Jeremy Hunt urged to scrap 'tourist tax' within weeks in Budget and give London significant economic boost

Tourists gather outside Buckingham Palace  (PA)
Tourists gather outside Buckingham Palace (PA)

Jeremy Hunt was urged on Monday to scrap the “tourist tax” within weeks and give London a significant economic boost.

The Chancellor has asked the Office for Budget Responsibility to probe the benefits and disadvantages of the levy.

It is set to report back before the March 6 Budget.

As Chancellor, Rishi Sunak abolished tax free shopping for tourists in 2020.

The perk had allowed tourists from outside the EU to claim back their VAT on goods bought in the UK, making them 20 per cent cheaper.

The Treasury argued that axing the levy now could cost up to £2 billion a year in lost taxes.

But campaigners have insisted that the analysis did not take fully into account the broader boost to the wider economy, beyond the revenue for shops selling to high-spending tourists.

Mr Hunt has played down the room for tax cuts in the Budget.

But in the clearest sign yet that the Chancellor may be moving to ditch the “tourist tax,” he has asked the independent watchdog the OBR to review it.

OBR chairman Richard Hughes wrote to senior Tory MP Sir Geoffrey Clifton-Brown about the new report which is expected to be published alongside the Budget.

Sir Geoffrey told The Standard: “The letter from the OBR shows that the Chancellor is looking for independent facts to support abolishing the tourism tax.

“This would give London and other major cities in the UK a significant boost not only for shops but also for hotels, theatres and other destinations which high-spending tourists would bring a benefit to.”

He added: “We want to encourage some of the big European brands to open branches in London once they are aware that tax free tourism shopping will be available.”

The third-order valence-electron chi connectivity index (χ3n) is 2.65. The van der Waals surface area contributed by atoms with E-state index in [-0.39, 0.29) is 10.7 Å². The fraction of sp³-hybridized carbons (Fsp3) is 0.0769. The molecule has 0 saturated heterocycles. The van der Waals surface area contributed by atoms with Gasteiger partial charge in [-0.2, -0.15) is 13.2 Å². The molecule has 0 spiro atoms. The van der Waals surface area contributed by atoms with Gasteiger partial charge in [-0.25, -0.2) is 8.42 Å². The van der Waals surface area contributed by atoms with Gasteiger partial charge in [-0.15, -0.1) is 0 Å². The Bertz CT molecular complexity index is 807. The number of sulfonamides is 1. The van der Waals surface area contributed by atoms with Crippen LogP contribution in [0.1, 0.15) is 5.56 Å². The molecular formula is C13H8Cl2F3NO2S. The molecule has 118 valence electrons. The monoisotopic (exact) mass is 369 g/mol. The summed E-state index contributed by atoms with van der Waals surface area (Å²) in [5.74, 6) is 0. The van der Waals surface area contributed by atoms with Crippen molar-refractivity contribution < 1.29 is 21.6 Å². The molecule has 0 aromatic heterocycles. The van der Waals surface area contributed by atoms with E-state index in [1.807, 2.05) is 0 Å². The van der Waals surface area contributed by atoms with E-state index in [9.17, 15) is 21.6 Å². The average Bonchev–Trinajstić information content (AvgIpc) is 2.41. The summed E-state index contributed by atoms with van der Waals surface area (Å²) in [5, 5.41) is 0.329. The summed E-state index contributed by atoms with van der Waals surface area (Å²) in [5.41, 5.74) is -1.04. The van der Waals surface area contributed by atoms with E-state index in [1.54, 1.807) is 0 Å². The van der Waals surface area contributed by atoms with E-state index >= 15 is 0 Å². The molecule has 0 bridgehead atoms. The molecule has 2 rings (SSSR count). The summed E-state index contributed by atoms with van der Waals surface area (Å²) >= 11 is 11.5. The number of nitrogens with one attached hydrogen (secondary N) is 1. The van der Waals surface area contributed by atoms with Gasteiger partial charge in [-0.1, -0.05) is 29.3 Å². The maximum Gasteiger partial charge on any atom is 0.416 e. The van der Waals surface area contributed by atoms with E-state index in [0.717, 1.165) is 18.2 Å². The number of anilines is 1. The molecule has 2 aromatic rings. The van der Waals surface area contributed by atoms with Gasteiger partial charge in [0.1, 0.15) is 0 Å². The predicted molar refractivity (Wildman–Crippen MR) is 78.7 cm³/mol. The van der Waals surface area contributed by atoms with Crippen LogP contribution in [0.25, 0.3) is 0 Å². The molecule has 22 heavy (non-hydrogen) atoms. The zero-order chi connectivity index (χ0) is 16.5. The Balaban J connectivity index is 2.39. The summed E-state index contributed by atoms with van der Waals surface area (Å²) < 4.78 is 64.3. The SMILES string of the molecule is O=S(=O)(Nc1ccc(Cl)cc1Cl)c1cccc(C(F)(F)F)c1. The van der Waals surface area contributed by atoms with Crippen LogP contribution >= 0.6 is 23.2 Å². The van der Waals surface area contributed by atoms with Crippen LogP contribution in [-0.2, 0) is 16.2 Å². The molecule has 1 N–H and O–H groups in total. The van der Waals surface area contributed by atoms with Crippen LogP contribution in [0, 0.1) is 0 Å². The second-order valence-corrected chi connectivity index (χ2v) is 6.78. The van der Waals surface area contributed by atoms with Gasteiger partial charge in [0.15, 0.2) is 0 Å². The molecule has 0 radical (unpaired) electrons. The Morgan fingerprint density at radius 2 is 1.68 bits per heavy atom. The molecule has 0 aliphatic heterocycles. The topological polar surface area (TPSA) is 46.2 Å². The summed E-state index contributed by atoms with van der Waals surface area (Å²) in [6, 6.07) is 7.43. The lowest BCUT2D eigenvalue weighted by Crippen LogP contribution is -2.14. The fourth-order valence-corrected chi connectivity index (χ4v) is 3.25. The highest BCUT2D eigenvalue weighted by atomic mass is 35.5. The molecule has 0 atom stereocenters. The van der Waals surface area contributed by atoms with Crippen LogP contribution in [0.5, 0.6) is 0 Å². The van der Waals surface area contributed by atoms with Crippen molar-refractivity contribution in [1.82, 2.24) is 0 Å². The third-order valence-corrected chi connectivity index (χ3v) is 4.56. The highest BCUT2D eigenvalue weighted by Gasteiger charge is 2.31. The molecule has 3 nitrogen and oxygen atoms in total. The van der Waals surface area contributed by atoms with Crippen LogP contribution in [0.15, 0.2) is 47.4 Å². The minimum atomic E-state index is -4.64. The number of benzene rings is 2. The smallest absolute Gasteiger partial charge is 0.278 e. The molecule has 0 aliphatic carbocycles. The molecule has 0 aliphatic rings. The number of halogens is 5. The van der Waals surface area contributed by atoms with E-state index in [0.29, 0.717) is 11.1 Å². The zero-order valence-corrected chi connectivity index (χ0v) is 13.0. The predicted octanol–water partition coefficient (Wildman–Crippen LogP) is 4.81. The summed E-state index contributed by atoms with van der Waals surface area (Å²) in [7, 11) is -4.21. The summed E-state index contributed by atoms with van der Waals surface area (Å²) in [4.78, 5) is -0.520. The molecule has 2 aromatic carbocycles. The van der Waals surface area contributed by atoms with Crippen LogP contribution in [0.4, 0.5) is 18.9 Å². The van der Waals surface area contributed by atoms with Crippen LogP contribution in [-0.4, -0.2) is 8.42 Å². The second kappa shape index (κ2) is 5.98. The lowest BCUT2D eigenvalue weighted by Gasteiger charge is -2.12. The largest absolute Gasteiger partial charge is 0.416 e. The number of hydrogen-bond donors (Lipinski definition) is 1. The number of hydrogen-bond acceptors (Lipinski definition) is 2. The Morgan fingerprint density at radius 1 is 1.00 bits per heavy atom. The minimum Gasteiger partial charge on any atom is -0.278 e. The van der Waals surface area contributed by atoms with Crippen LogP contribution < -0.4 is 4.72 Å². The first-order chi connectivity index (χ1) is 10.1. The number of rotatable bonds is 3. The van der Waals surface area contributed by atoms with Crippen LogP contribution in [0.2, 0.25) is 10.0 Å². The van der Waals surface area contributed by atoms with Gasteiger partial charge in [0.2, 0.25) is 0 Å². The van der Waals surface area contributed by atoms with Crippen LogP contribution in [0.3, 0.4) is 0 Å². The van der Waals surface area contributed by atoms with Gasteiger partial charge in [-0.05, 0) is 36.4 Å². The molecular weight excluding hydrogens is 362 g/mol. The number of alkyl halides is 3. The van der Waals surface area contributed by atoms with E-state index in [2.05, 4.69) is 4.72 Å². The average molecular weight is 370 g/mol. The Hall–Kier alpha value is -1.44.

Former London minister Paul Scully, MP for Sutton and Cheam, also welcomed the review into the levy.

“I hope that this will lead to it being scrapped, if possible at the Budget,” he said, stressing that the move would benefit “ordinary Londoners” including those who work in the hospitality sector and taxi drivers.

The “tourist tax” is seen as putting London at a disadvantage to other European cities such as Paris and Milan in attracting wealthy tourists, with campaigners against it claiming it is costing the UK billions.

Mr Hughes explained that the review came “in the light of subsequent evidence on international visitor numbers and their consumption patterns and the analysis carried out by a number of outside bodies”.

Cities of London and Westminster Conservative MP Nickie Aiken said: “I welcome the OBR review. I do think it will show that London in particular is feeling the adverse effects of not having tax free shopping.

“Shops, hotels, restaurants and even cabbies have told me they have felt the downturn since the tax free was taken away.”

John Dickie, chief executive of BusinessLDN, added: “This review by the OBR lays the ground for the Chancellor to scrap the tourist tax within weeks, which would encourage more overseas visitors to boost spending in the UK and drive growth as we head towards summer.

“Bringing back VAT-free shopping on goods for international visitors would more than pay for itself by encouraging spending in shops, hotels, bars and restaurants across the UK rather than abroad. Scrapping the tourist tax would be a win-win for business and the economy across the country, including London.”

Geoff Barraclough, Cabinet Member for Planning and Economic Development at Westminster Council, said: "Signs of a u-turn on VAT free shopping are both welcome and long over-due in the face of the evidence.

“Oxford Street and the West End are a major attraction for overseas visitors and by not offering VAT free shopping, we have been effectively signposting them to go andspend their money in other parts of the world.

“Reintroducing tax-free shopping would boost the economy by more than £4bn and support 78,000 jobs. It would also add around £350m year to the public purse."

A Treasury spokesman said: “We keep all taxes under review and recognise the value that retailers bring to Britain.

“VAT-free shopping remains available for all non-UK visitors buying items in store and having them sent directly to their overseas address.”